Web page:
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Royal honours awarded

Cate Swannell
Med J Aust || doi: 10.5694/mja16.0407C1
Published online: 4 July 2016

The cream of Australia’s medical professionals has been awarded Queen’s Birthday Honours …

Laureate Professor Alan Lopez, director of the Global Burden of Disease Group, in the School of Population and Global Health at the University of Melbourne, heads a distinguished group of medical professionals named on the Queen’s Birthday Honours list.

Professor Lopez was awarded the highest honour, Companion (AC) in the General Division of the Order of Australia, for “eminent service to science, both nationally and internationally, as an academic, researcher and author, and to the advancement of planning and policy development to improve public health in developing countries”.

He is an international authority on the global burden of disease and the use of health data for the development of health systems and policy.

Professor Lopez was the Australian to be named in the top 10 most influential academics worldwide in a recent analysis of thousands of academic papers by Thomson-Reuters.

Prior to working at the University of Melbourne, Professor Lopez worked at the World Health Organization (WHO) in Geneva for 22 years in senior roles, including chief epidemiologist in WHO’s Tobacco Control Program (1992–95), manager of WHO’s Program on Substance Abuse (1996–98), director of the Epidemiology and Burden of Disease Unit (1999–2001) and senior science advisor to the Director-General (2002).

He spent 9 years as the head of the University of Queensland’s School of Population Health before joining the University of Melbourne.

Seven medical professionals were named Officers (AO) in the General Division:

Professor Frances Baum, is a Matthew Flinders Distinguished Professor of Public Health and Director of the Southgate Institute of Health, Society and Equity at Flinders University in Adelaide. She was cited “for distinguished service to higher education as an academic and public health researcher, as an advocate for improved access to community health care, and to professional organisations”. She is a Fellow of the Academy of the Social Sciences in Australia, and one of Australia’s leading researchers on the social and economic determinants of health. Professor Baum’s publications relate to social determinants of health, including Indigenous health, health inequities, primary health care, health promotion, Healthy Cities, and social capital. Her textbook The new public health is widely used as a core public health text.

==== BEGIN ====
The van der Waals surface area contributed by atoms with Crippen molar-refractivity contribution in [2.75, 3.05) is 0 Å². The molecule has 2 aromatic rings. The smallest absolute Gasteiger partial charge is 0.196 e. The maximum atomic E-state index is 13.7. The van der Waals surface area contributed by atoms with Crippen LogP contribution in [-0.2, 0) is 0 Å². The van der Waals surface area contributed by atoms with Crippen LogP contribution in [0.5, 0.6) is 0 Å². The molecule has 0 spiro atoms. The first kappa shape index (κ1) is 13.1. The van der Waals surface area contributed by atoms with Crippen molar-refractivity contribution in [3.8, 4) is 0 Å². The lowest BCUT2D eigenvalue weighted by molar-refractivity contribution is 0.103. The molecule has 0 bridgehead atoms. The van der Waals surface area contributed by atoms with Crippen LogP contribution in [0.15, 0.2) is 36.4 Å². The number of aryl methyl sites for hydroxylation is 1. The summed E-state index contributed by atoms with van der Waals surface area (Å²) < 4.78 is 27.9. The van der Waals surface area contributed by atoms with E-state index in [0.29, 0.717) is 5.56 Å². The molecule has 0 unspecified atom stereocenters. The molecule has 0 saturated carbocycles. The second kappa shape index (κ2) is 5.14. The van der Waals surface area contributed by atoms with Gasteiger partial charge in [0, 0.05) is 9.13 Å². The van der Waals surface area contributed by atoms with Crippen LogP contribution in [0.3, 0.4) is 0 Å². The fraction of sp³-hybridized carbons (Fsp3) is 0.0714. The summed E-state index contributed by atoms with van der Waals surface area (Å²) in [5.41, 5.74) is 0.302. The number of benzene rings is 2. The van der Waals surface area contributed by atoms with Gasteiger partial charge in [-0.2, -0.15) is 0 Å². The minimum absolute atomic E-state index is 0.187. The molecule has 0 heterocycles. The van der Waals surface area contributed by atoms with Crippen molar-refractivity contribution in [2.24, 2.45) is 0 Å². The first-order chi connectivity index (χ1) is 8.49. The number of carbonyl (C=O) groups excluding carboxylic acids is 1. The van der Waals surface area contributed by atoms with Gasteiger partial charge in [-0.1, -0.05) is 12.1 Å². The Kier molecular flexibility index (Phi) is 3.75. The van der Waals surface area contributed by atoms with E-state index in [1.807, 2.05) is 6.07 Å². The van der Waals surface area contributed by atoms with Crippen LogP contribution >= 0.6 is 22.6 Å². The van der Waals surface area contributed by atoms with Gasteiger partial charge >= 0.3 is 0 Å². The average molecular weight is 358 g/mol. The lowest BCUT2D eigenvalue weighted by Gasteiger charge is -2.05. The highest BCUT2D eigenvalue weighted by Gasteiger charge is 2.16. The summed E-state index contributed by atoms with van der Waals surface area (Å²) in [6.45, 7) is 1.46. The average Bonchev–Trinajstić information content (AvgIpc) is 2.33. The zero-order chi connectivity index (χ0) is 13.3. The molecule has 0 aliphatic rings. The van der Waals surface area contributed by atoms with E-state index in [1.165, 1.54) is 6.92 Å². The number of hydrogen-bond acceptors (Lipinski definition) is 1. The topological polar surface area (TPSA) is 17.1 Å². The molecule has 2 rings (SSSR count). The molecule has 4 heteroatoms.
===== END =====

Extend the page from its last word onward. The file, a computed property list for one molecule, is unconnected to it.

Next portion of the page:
Professor James Best, Dean of the Lee Kong Chian School of Medicine, Novena Campus, in Singapore, was cited “for distinguished service to medicine, particularly in the area of endocrinology, to medical education as an academic, researcher and administrator, and to rural and Indigenous health”. Professor Best was the Head of the Medical School at the University of Melbourne until his move to Singapore in July of 2014. He has taught extensively during his career, especially on the topic of diabetes and metabolism, as well as on the medical interview. His research has involved physiological and molecular studies of glucose disposal, as well as studies of lipid biochemistry and epidemiological and clinical studies of risk factors for cardiovascular disease in diabetes. His current research is predominantly in healthcare delivery for diabetes prevention and management. In 2006, he was appointed to the Council of Australia’s peak funding body for medical research, the National Health and Medical Research Council (NHMRC), and from July 2006 to June 2012 served as Chair of the NHMRC Research Committee.

Professor Glenn Bowes has been Senior Associate Dean (Engagement) and Deputy Dean of the Faculty of Medicine, Dentistry and Health Sciences at the University of Melbourne since 2007. He was cited for “distinguished service to medical education and its administration, to the advancement of child health and welfare, and through contributions to government and professional organisations”. Professor Bowes was director of the Murdoch Children’s Research Institute from 2003 to 2007. He has been heavily involved with the Royal Children’s Hospital in Melbourne, holding the Stevenson Chair in Paediatrics from 2002–2007, receiving the RCH Gold Medal in 2014, and was a Council member from 2008 to 2012. He has been on the board of Anglicare Victoria since 2012.